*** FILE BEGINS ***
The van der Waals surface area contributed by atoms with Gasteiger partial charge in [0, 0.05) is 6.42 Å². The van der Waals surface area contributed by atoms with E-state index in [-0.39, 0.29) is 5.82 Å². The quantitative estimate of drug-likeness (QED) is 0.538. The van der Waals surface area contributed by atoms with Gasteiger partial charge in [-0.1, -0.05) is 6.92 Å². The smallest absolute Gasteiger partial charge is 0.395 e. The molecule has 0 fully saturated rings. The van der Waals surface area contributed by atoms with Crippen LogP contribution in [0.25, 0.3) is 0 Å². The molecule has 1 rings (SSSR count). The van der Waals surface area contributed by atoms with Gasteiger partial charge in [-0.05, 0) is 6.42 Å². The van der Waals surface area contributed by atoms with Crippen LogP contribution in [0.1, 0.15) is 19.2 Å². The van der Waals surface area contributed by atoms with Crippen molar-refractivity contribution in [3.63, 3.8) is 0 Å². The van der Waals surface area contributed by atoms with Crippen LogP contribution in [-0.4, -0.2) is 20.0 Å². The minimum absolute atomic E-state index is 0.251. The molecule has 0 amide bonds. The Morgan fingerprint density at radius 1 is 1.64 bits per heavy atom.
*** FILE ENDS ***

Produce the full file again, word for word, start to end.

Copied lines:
The van der Waals surface area contributed by atoms with Gasteiger partial charge in [0, 0.05) is 6.42 Å². The van der Waals surface area contributed by atoms with E-state index in [-0.39, 0.29) is 5.82 Å². The quantitative estimate of drug-likeness (QED) is 0.538. The van der Waals surface area contributed by atoms with Gasteiger partial charge in [-0.1, -0.05) is 6.92 Å². The smallest absolute Gasteiger partial charge is 0.395 e. The molecule has 0 fully saturated rings. The van der Waals surface area contributed by atoms with Crippen LogP contribution in [0.25, 0.3) is 0 Å². The molecule has 1 rings (SSSR count). The van der Waals surface area contributed by atoms with Gasteiger partial charge in [-0.05, 0) is 6.42 Å². The van der Waals surface area contributed by atoms with Crippen LogP contribution in [0.1, 0.15) is 19.2 Å². The van der Waals surface area contributed by atoms with Crippen molar-refractivity contribution in [3.63, 3.8) is 0 Å². The van der Waals surface area contributed by atoms with Crippen LogP contribution in [-0.4, -0.2) is 20.0 Å². The minimum absolute atomic E-state index is 0.251. The molecule has 0 amide bonds. The Morgan fingerprint density at radius 1 is 1.64 bits per heavy atom.